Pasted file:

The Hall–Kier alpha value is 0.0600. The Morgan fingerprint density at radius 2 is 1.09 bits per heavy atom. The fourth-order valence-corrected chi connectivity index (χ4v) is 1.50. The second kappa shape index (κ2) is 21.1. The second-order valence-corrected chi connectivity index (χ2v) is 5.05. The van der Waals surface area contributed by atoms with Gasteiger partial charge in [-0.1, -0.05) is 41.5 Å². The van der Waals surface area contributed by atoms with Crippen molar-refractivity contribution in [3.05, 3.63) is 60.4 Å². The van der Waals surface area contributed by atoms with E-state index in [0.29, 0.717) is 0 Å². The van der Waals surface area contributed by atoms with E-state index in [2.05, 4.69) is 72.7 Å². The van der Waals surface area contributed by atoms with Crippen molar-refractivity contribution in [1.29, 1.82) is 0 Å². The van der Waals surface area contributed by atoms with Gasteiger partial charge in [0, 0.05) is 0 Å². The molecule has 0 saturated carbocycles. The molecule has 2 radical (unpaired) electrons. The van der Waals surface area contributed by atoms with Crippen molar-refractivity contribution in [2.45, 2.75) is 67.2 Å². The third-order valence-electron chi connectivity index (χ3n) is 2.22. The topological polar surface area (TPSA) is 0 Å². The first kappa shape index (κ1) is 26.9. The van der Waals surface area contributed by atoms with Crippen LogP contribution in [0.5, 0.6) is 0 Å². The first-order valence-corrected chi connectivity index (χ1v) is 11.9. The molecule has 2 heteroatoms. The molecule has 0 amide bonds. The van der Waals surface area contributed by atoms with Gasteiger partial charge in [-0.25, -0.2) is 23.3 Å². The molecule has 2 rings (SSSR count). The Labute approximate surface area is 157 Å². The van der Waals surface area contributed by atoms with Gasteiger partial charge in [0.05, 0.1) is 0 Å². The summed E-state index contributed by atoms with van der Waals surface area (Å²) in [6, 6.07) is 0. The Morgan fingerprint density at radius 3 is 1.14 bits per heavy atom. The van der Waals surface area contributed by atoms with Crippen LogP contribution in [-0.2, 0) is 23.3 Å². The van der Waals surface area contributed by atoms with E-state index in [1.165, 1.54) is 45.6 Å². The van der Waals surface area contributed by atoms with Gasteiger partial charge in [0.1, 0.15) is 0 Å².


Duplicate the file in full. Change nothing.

The Hall–Kier alpha value is 0.0600. The Morgan fingerprint density at radius 2 is 1.09 bits per heavy atom. The fourth-order valence-corrected chi connectivity index (χ4v) is 1.50. The second kappa shape index (κ2) is 21.1. The second-order valence-corrected chi connectivity index (χ2v) is 5.05. The van der Waals surface area contributed by atoms with Gasteiger partial charge in [-0.1, -0.05) is 41.5 Å². The van der Waals surface area contributed by atoms with Crippen molar-refractivity contribution in [3.05, 3.63) is 60.4 Å². The van der Waals surface area contributed by atoms with E-state index in [0.29, 0.717) is 0 Å². The van der Waals surface area contributed by atoms with E-state index in [2.05, 4.69) is 72.7 Å². The van der Waals surface area contributed by atoms with Crippen molar-refractivity contribution in [1.29, 1.82) is 0 Å². The van der Waals surface area contributed by atoms with Gasteiger partial charge in [0, 0.05) is 0 Å². The molecule has 0 saturated carbocycles. The molecule has 2 radical (unpaired) electrons. The van der Waals surface area contributed by atoms with Crippen molar-refractivity contribution in [2.45, 2.75) is 67.2 Å². The third-order valence-electron chi connectivity index (χ3n) is 2.22. The topological polar surface area (TPSA) is 0 Å². The first kappa shape index (κ1) is 26.9. The van der Waals surface area contributed by atoms with Crippen LogP contribution in [0.5, 0.6) is 0 Å². The first-order valence-corrected chi connectivity index (χ1v) is 11.9. The molecule has 2 heteroatoms. The molecule has 0 amide bonds. The van der Waals surface area contributed by atoms with Gasteiger partial charge in [-0.25, -0.2) is 23.3 Å². The molecule has 2 rings (SSSR count). The Labute approximate surface area is 157 Å². The van der Waals surface area contributed by atoms with Gasteiger partial charge in [0.05, 0.1) is 0 Å². The summed E-state index contributed by atoms with van der Waals surface area (Å²) in [6, 6.07) is 0. The Morgan fingerprint density at radius 3 is 1.14 bits per heavy atom. The van der Waals surface area contributed by atoms with Crippen LogP contribution in [-0.2, 0) is 23.3 Å². The van der Waals surface area contributed by atoms with E-state index in [1.165, 1.54) is 45.6 Å². The van der Waals surface area contributed by atoms with Gasteiger partial charge in [0.1, 0.15) is 0 Å².